Mesa Verde National Park
Established by Congress on June 29, 1906, Mesa Verde was the first cultural park set aside in the National Park System. Mesa Verde National Park was also designated as a World Cultural Heritage Site on September 8, 1978, by UNESCO, a United Nations organization formed to preserve and protect both the cultural and natural heritage of designated international sites.
The primary attraction of Mesa Verde is the extensive remains of ancient Anasazi dwellings. The majority of these ruins are located in three areas in the Park: Chapin Mesa, Wetherill Mesa, and the Far View Terrace.
Wetherill Mesa is accessible during the summer by private vehicle between the hours of 8 a.m. and 4:30 p.m. Vehicles over 8,000 pounds GVW and/or over 25 feet in length are prohibited. The 12-mile mountain road to Wetherill has sharp curves and steep grades. Please obey the posted speed limits. Roadside pullouts offer spectacular views of the Four Corners region. Two cliff dwellings, Step House and Long House, are open to the public. Badger House Community, a mesa top complex near Long House, is accessible over a 3/4-mile trail. Rangers are on duty to interpret the sites. You can buy sandwiches and cold drinks at Wetherill.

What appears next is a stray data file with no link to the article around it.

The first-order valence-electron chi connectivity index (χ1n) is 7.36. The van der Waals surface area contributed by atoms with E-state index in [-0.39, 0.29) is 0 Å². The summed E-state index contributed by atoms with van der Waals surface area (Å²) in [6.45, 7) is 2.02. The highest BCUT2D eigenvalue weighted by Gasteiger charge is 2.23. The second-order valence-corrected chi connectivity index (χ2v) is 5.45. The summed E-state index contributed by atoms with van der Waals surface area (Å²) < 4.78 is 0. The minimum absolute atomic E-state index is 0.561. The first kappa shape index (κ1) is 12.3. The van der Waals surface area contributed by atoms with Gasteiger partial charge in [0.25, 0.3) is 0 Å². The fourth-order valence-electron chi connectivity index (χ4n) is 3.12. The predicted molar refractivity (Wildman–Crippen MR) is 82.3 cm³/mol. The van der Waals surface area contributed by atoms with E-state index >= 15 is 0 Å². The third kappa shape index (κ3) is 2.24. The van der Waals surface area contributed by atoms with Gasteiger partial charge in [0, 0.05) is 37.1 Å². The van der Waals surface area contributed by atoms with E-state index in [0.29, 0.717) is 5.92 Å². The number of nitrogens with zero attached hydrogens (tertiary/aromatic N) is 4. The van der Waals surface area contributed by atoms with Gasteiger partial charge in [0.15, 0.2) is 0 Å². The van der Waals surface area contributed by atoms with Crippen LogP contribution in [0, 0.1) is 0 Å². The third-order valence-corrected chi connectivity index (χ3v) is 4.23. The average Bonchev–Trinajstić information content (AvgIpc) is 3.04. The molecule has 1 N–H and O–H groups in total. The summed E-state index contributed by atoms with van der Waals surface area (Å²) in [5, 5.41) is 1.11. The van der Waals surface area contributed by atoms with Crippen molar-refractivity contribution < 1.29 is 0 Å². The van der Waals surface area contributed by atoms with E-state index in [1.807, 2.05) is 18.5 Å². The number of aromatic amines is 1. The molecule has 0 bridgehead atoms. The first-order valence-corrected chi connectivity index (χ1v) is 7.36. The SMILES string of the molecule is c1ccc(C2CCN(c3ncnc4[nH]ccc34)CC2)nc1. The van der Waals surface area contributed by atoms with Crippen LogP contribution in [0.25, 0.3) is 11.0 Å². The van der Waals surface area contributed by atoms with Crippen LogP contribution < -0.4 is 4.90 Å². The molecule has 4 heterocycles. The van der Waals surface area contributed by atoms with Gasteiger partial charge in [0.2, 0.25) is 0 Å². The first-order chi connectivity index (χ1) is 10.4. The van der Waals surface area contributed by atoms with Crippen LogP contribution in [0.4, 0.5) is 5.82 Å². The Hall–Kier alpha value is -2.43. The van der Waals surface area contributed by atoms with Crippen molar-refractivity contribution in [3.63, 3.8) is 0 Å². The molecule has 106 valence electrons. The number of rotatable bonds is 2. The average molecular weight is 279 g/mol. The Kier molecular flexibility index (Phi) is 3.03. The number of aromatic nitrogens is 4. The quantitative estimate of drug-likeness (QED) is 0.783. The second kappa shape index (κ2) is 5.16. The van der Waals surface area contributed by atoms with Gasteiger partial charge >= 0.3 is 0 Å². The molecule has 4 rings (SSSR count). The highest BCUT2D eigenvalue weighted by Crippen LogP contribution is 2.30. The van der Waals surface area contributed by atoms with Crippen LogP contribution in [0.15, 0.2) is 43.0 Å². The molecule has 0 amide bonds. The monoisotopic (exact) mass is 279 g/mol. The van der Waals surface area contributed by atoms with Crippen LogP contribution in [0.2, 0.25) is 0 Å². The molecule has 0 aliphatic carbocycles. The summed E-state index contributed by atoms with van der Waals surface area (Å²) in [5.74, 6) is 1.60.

Chapin Mesa - Three major cliff dwellings on Chapin Mesa—Spruce Tree House, Cliff Palace and Balcony House—are open in season for visits and many others are visible from Ruins Road. An archaeological museum with dioramas interprets the life of the ancient Anasazi. In summer, rangers conduct tours through some of the cliff dwellings. Current schedules are available at the museum or Far View Visitor Center.
Details mentioned in this article were accurate at the time of publication